This April, Regan Books will release Afschineh Latifi's Even After All This Time: A Story of Love, Revolution, and Leaving Iran, which starts with the execution of the author's father, an officer under the shah, in the 1979 revolution when she was only ten. The book mostly chronicles her family's life as refugee women in Austria and Virginia, having fled Iran after a number of men sought the hand in marriage of Latifi's thirteen-year-old sister. (After the revolution, the marriageable age was lowered from eighteen to nine.)

Out this March from PublicAffairs is Azadeh Moaveni's Lipstick Jihad: A Memoir of Growing Up Iranian in America and American in Iran. Though Moaveni was born in Palo Alto and grew up amid San Jose's Iranian-exile community -- fortuitously, her parents had moved stateside a few years before the revolution -- a Bay Area girlhood merely sets the stage for the alienation she endured upon returning to Iran as a Time reporter in 2000. For those trying to keep their timelines straight, that's three years after Reading Lolita's Azar Nafisi left her reading group behind to emigrate to the United States.

To be sure, not one of these books makes life in Iran sound anything but oppressive, especially for women, and it's significant that not one of these women could stand to stay there. If anything, the memoirs are remarkably consistent in their depictions of a dangerously capricious regime in which public morality is maintained by roaming teenage thugs. But American preconceptions might be challenged by reading Moaveni's insider accounts of an Iran that includes private parties, presidential elections, plastic surgery, Weblogs, skiing, hamburgers and sushi bars, and watching Ally McBeal and Sex in the City via verboten but widespread satellite dishes. (Christopher de Bellaigue, an English Economist reporter married to an Iranian woman, covers some of the same ground from a breezy outsider's perspective in his book In the Rose Garden of the Martyrs.)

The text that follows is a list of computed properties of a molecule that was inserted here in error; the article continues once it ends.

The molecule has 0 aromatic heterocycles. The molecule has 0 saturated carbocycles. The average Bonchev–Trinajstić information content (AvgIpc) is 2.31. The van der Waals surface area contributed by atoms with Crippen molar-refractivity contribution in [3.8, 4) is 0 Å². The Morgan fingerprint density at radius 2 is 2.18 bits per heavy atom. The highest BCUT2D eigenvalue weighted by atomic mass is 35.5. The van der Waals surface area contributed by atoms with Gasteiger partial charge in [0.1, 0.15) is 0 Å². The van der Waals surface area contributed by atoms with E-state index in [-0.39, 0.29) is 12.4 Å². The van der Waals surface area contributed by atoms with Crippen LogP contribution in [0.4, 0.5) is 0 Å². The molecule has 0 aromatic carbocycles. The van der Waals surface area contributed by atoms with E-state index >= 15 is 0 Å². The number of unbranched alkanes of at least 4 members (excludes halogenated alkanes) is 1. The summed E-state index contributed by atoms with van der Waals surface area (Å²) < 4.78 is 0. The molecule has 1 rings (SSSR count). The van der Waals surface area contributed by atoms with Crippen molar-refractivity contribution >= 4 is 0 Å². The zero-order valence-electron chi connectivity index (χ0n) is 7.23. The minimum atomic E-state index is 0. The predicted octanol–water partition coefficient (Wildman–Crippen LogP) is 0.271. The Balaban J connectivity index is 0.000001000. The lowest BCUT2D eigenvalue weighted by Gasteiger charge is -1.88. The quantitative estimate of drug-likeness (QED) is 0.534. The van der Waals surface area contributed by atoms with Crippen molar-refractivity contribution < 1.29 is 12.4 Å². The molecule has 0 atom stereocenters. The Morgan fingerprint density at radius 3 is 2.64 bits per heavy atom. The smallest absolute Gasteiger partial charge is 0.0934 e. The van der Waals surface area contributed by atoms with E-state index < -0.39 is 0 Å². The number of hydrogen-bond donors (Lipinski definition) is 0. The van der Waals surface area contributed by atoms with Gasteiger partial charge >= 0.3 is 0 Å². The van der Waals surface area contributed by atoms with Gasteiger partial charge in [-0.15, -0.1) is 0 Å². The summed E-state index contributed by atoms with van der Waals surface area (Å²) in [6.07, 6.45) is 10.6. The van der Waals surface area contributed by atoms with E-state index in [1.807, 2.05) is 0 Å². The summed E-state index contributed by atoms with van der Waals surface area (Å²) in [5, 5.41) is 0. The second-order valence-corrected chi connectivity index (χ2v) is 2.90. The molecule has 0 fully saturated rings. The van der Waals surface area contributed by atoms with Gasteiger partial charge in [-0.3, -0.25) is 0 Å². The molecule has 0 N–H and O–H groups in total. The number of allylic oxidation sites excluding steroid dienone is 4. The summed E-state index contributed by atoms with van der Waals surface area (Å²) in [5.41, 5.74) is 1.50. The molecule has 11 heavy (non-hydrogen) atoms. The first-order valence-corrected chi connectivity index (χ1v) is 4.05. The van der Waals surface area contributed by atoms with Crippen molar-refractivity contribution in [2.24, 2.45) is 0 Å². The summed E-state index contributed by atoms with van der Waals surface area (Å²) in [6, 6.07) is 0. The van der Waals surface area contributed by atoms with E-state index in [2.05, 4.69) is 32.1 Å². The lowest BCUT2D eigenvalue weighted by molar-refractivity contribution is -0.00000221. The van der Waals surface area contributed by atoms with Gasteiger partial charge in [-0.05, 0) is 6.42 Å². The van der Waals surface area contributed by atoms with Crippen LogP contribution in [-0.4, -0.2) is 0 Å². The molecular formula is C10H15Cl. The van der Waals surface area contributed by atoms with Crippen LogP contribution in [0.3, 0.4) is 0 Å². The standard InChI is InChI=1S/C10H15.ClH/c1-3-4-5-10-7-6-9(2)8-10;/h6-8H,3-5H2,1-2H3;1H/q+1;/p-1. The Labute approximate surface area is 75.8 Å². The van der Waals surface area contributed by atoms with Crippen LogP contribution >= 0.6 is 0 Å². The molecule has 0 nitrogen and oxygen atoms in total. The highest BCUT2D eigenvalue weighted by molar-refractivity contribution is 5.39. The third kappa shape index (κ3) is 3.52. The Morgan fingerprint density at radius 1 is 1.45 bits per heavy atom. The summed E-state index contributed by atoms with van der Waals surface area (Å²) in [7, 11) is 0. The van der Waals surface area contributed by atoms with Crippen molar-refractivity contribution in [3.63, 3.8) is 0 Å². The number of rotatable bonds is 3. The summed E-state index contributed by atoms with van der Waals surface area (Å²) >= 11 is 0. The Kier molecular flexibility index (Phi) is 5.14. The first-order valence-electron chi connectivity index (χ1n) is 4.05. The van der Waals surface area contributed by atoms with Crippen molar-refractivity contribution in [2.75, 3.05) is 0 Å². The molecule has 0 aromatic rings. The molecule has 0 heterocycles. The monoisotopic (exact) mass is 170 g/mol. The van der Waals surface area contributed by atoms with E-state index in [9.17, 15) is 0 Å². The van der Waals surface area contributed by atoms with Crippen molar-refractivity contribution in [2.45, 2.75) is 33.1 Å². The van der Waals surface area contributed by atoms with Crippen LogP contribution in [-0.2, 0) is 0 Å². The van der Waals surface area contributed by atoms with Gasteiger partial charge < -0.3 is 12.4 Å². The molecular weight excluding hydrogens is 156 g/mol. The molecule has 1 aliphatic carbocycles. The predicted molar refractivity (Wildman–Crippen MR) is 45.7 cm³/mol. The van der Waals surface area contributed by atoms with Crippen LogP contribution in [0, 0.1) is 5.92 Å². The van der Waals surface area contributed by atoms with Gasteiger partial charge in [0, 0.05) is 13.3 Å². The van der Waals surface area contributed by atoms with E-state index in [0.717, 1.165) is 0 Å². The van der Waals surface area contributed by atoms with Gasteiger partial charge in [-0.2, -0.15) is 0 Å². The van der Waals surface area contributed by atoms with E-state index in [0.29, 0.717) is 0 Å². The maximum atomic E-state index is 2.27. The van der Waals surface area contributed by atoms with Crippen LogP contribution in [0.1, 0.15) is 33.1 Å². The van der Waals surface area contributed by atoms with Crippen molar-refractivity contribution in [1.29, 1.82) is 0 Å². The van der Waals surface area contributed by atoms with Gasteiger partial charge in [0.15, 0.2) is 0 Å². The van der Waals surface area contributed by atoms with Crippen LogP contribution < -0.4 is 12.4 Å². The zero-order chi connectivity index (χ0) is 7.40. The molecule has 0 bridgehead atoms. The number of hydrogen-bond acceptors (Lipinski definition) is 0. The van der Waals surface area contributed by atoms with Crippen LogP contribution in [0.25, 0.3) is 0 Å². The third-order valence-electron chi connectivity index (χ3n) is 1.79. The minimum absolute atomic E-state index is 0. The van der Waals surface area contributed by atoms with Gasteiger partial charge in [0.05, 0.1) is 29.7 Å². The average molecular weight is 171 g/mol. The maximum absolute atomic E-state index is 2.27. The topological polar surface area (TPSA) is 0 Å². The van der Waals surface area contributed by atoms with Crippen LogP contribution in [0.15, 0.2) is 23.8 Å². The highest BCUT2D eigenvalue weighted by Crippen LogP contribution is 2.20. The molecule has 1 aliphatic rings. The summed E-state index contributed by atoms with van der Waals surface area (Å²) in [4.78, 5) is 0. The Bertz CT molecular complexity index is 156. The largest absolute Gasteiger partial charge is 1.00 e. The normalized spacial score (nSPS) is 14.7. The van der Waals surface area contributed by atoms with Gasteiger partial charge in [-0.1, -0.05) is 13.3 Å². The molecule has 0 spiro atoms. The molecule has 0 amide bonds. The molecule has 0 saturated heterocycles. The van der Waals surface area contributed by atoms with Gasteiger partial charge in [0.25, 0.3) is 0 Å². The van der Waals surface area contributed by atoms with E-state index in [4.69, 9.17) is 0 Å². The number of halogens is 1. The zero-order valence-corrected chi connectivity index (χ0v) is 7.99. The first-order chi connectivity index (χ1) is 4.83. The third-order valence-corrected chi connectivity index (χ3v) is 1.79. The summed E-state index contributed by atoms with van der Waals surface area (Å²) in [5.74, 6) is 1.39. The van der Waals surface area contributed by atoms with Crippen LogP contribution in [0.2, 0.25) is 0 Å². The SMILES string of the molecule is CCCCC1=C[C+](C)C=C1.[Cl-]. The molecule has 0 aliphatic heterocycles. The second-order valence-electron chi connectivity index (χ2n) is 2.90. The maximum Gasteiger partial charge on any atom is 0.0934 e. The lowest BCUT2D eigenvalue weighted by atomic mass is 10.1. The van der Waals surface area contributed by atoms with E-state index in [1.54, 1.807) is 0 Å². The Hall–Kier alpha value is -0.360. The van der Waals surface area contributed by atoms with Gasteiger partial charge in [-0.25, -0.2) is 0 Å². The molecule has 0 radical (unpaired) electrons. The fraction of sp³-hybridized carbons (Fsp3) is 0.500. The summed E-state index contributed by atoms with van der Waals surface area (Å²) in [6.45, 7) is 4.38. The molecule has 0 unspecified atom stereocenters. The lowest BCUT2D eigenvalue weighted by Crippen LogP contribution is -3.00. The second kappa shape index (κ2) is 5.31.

While the reader is struck by how little life under President Khatami's reformist government as seen in Moaveni's book differs from the Islamic Republic of the '80s and '90s that Nafisi and Satrapi describe, Moaveni offers a sense of the de facto reforms brought about by young people simply behaving as if they were permitted to speak out, inch back the veil, or stroll around with members of the opposite sex -- and she shows that slow change ending abruptly with the threat underlying Bush's "Axis of Evil" speech. (After all, America's last stab at "regime change" in Iran reinstated the shah, against whom the revolution raged in the first place.) While the Iranians we come to know in these memoirs desperately want change, kept in line by day-to-day worries of enforced propriety, Moaveni warns that such change must come from within: "[F]rom my elderly great-aunt who kept a photo of the Shah on her nightstand, to teenage punks who listened to rap and raced motorbikes," Moaveni asserts, no one really wants another revolution.